Even with the lockdown, thus far, it appears that COVID-19 hasn’t ravaged Warsaw’s meal tax, which may be a positive indicator for standing of the town’s businesses.
Warsaw collects meals tax on prepared food from major chains including Hardee’s and Food Lion to small non-chain businesses, such as Michelle’s Bakery and Bubba B’s Ice Cream. And according to the town manager, Joseph Quesenberry, revenues have held up, and in some cases, improved.
A prime example is McDonald’s, which saw its meal tax rise 8 percent from February to March. McDonald’s is a major contributor to Warsaw’s meals tax, accounting for 25 to 35 percent.
“If they’re hurting, our meals tax revenue is going to be hurting but when they’re doing okay we can withstand some weakness from the smaller businesses,” said Quesenberry.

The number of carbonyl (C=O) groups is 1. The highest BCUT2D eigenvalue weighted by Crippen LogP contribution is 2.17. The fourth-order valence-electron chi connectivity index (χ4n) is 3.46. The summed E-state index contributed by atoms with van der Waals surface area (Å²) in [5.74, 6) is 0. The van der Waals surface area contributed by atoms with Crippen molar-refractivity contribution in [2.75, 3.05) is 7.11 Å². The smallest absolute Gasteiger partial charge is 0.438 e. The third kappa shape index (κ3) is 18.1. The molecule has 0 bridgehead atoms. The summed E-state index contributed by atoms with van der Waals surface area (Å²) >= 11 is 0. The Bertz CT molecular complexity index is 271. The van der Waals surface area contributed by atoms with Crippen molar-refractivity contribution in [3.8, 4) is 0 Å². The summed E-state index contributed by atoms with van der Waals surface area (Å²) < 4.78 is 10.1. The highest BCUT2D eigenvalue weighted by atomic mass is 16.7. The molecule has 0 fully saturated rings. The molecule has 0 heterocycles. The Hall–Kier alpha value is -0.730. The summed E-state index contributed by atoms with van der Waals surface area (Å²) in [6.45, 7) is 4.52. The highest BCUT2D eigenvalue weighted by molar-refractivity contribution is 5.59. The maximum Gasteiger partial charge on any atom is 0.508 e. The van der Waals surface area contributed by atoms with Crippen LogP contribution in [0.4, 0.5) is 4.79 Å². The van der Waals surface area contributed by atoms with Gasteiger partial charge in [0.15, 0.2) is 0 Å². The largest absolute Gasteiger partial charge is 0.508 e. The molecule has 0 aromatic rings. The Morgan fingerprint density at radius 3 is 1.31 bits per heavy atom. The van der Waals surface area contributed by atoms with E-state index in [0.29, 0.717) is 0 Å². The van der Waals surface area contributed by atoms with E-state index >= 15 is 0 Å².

But so even the local businesses appear to be holding their ground. “A couple of businesses have slightly decreased, but everyone has stayed pretty solid,” he said.
The town invested nearly $25,000 in its food relief program, which went to buying food from local restaurants to provide free meals to town residents, and Warsaw didn’t charge meals tax on those purchases.
“So hopefully if any restaurants did have a slight dip in their numbers, if you factor in our infusion of funds, they might have stayed just about the same, if not a slight increase,” said Quesenberry.
Another positive indicator is meals tax payments. In April, Warsaw town council waived the late fees on meals tax until Virginia lifts it coronavirus-related restrictions on restaurants. But so far, the town hasn’t found businesses needing to take advantage of that offer. Businesses have been paying on time.
The town is pleased with how circumstances appear to be panning out. “We don’t want to see anyone go under or hurt during this time,” said Quesenberry.